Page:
August 11, 2011 at 6:23 pm (Around My French Table, Canning, Dorie Greenspan, Family, French Fridays With Dorie)
Tags: Around My French Table, brine, brined fish, brined salmon, Dorie Greenspan, French cooking, French food, French Fridays With Dorie, oil cured potatoes, oil cured salmon, oil cured vegetables, Olive oil, Potatoes, Salmon
This week’s recipe for French Fridays with Dorie was, for me, a long time coming. Month after month, it appeared on the poll; and month after month, it got voted down. Finally, this month came around and, as fate would have it, there was no poll. Laurie (or fearless moderator) asked for suggestions for August recipes, and I jumped in with this one right away. My persistence finally paid off, and this week we are — finally — featuring cold cured salmon in a jar!
Even though it sounds kind of exotic, this is really a simple recipe. After curing salmon and boiling potatoes, you pack them in jars with herbs, spices, aromatics, and oil.
I began by tossing a few thick chunks of center cut salmon in salt and sugar, then packing them in a zipper seal bag and chilling them in the refrigerator for about 18 hours.
The next day I boiled some new potatoes in salted water until they were knife tender, then drained and sliced them. I rinsed the brine from the salmon and patted the pieces dry with paper towel.
I packed the salmon and potatoes in separate jars, layering them with coriander seeds, peppercorns, bay leaves, thyme, carrots, onion and, in the case of the potatoes, a little salt.
I filled both jars with olive oil, then topped the potatoes with a splash of vinegar.
I refrigerated the jars overnight, then served the salmon, potatoes, and vegetables for lunch the next day.
This was a delicious and surprisingly light lunch. The salmon and potatoes both picked up a lot of flavor from the herbs and spices without becoming overly oily. As the only one in my family to eat salmon, I enjoyed several lunches from this recipe.
I was really looking forward to trying this recipe, and it didn’t disappoint. Now I just need to find some adventurous friends to share it with!
July 8, 2011 at 7:31 am (Around My French Table, Dorie Greenspan, French Fridays With Dorie, Techniques)
Tags: Around My French Table, Basil, Citrus, Dorie Greenspan, Fish, foil, French cooking, French food, French Fridays With Dorie, grape tomatoes, Lemon, lemon zest, parchment, roasted tomatoes, Rosemary, Salmon, Seafood, Thyme, White pepper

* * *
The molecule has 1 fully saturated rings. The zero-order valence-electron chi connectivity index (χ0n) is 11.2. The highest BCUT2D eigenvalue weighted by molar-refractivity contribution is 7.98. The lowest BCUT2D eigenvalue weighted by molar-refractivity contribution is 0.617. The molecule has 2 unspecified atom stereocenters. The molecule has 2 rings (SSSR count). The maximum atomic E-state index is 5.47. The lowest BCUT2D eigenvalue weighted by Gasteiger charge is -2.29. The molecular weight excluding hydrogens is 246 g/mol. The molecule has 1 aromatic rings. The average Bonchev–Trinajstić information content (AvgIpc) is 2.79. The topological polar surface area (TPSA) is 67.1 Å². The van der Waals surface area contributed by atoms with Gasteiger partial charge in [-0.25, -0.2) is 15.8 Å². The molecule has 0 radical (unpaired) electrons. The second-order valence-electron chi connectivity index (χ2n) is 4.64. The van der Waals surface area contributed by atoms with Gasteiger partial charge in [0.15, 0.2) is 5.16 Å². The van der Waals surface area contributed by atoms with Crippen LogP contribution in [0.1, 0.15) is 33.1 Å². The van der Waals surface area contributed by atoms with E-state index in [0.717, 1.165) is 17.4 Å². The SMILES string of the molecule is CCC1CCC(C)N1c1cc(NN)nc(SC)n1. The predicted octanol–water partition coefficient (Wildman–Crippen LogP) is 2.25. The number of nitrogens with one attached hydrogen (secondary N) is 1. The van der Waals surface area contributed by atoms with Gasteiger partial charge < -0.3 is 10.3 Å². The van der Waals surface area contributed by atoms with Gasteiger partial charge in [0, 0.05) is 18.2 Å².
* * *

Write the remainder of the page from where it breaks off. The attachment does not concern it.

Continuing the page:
When I first saw the July list for French Fridays with Dorie, I figured this week’s recipe was one I’d skip. I love salmon but no one else here eats it, so I never make it at home. However, my daughter asked if I could make pulled pork for her, and since I don’t eat pork, I figured this would be my chance to make salmon for myself.
I made the salmon for dinner the same evening that I made chunky beets and icy red onions, also from Around My French Table, and both were delicious.
As fancy as it sounds, this dish was really quite easy to put together. I began by searing grape tomatoes in a pan with a little bit of olive oil, just to bring out the flavor of the tomatoes a bit. To make the packet (“en papillote” means “in parchment” but like most recipes, this one uses foil to make the packets, I suppose because it’s easier to fold into a nice, tight seal), I began by laying freshly-picked basil from my garden on a sheet of foil, then sprinkling with salt and white pepper.
I set a piece of salmon on the basil, drizzled it with olive oil, then seasoned with salt and white pepper. I set the tomatoes to one side of the salmon, grated lemon zest over the fish and tomatoes, then scattered some of the leftover icy red onions from the chunky beet recipe over everything. I squirted a bit of fresh lemon juice on top, then finished it with lemon slices, basil, and a sprig of thyme.
After sealing the packet, I put it in the refrigerator until I was ready to cook the salmon for dinner. I cooked the packet for 10 minutes at 475°F. I served the salmon in the papillote, opening the packet at the table.
This was a wonderful dish. The salmon was cooked beautifully — moist, flaky, and tender — and the herbs and lemon gave it a bright, fresh flavor. This dish paired well with chunky beets and icy red onions and corn on the cob for a satisfying yet light Sunday supper.
If you’ve shied away from cooking fish at home, this is a great recipe to try. It’s quick and easy, without a lot of unusual ingredients. And sealing the ingredients in a foil packet ensures that the fish stays moist and absorbs the flavors of the herbs and spices.